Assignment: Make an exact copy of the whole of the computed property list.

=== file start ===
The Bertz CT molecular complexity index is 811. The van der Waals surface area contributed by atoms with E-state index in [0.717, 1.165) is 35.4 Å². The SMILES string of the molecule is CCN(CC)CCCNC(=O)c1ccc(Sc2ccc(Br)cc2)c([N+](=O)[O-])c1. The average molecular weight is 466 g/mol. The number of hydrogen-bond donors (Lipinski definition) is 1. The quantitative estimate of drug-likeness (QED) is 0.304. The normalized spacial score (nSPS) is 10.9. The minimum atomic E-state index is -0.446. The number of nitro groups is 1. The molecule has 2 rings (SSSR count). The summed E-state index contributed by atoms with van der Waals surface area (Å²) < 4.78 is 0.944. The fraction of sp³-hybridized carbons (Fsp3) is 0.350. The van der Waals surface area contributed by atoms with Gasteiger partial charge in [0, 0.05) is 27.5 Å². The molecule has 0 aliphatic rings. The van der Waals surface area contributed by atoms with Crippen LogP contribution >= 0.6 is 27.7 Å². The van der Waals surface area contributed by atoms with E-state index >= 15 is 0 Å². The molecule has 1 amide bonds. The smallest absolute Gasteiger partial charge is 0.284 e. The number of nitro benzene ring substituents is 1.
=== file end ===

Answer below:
The Bertz CT molecular complexity index is 811. The van der Waals surface area contributed by atoms with E-state index in [0.717, 1.165) is 35.4 Å². The SMILES string of the molecule is CCN(CC)CCCNC(=O)c1ccc(Sc2ccc(Br)cc2)c([N+](=O)[O-])c1. The average molecular weight is 466 g/mol. The number of hydrogen-bond donors (Lipinski definition) is 1. The quantitative estimate of drug-likeness (QED) is 0.304. The normalized spacial score (nSPS) is 10.9. The minimum atomic E-state index is -0.446. The number of nitro groups is 1. The molecule has 2 rings (SSSR count). The summed E-state index contributed by atoms with van der Waals surface area (Å²) < 4.78 is 0.944. The fraction of sp³-hybridized carbons (Fsp3) is 0.350. The van der Waals surface area contributed by atoms with Gasteiger partial charge in [0, 0.05) is 27.5 Å². The molecule has 0 aliphatic rings. The van der Waals surface area contributed by atoms with Crippen LogP contribution >= 0.6 is 27.7 Å². The van der Waals surface area contributed by atoms with E-state index >= 15 is 0 Å². The molecule has 1 amide bonds. The smallest absolute Gasteiger partial charge is 0.284 e. The number of nitro benzene ring substituents is 1.